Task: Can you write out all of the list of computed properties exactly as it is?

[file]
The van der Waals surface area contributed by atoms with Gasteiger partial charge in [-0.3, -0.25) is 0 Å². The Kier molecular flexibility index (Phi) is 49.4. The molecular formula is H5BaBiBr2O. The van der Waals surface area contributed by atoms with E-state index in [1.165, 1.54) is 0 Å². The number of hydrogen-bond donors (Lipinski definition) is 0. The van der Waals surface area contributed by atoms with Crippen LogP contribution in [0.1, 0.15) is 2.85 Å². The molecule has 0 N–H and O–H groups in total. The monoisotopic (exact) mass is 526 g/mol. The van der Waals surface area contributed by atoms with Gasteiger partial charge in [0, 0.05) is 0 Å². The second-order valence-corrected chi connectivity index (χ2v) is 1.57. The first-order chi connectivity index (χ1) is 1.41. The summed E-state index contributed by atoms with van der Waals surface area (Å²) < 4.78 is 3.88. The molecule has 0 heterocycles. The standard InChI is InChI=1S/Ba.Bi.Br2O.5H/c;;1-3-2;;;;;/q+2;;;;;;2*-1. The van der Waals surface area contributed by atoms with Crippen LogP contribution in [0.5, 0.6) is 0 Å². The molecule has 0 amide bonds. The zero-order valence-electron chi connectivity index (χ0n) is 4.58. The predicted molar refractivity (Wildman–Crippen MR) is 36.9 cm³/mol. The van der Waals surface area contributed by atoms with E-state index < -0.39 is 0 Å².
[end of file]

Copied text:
The van der Waals surface area contributed by atoms with Gasteiger partial charge in [-0.3, -0.25) is 0 Å². The Kier molecular flexibility index (Phi) is 49.4. The molecular formula is H5BaBiBr2O. The van der Waals surface area contributed by atoms with E-state index in [1.165, 1.54) is 0 Å². The number of hydrogen-bond donors (Lipinski definition) is 0. The van der Waals surface area contributed by atoms with Crippen LogP contribution in [0.1, 0.15) is 2.85 Å². The molecule has 0 N–H and O–H groups in total. The monoisotopic (exact) mass is 526 g/mol. The van der Waals surface area contributed by atoms with Gasteiger partial charge in [0, 0.05) is 0 Å². The second-order valence-corrected chi connectivity index (χ2v) is 1.57. The first-order chi connectivity index (χ1) is 1.41. The summed E-state index contributed by atoms with van der Waals surface area (Å²) < 4.78 is 3.88. The molecule has 0 heterocycles. The standard InChI is InChI=1S/Ba.Bi.Br2O.5H/c;;1-3-2;;;;;/q+2;;;;;;2*-1. The van der Waals surface area contributed by atoms with Crippen LogP contribution in [0.5, 0.6) is 0 Å². The molecule has 0 amide bonds. The zero-order valence-electron chi connectivity index (χ0n) is 4.58. The predicted molar refractivity (Wildman–Crippen MR) is 36.9 cm³/mol. The van der Waals surface area contributed by atoms with E-state index < -0.39 is 0 Å².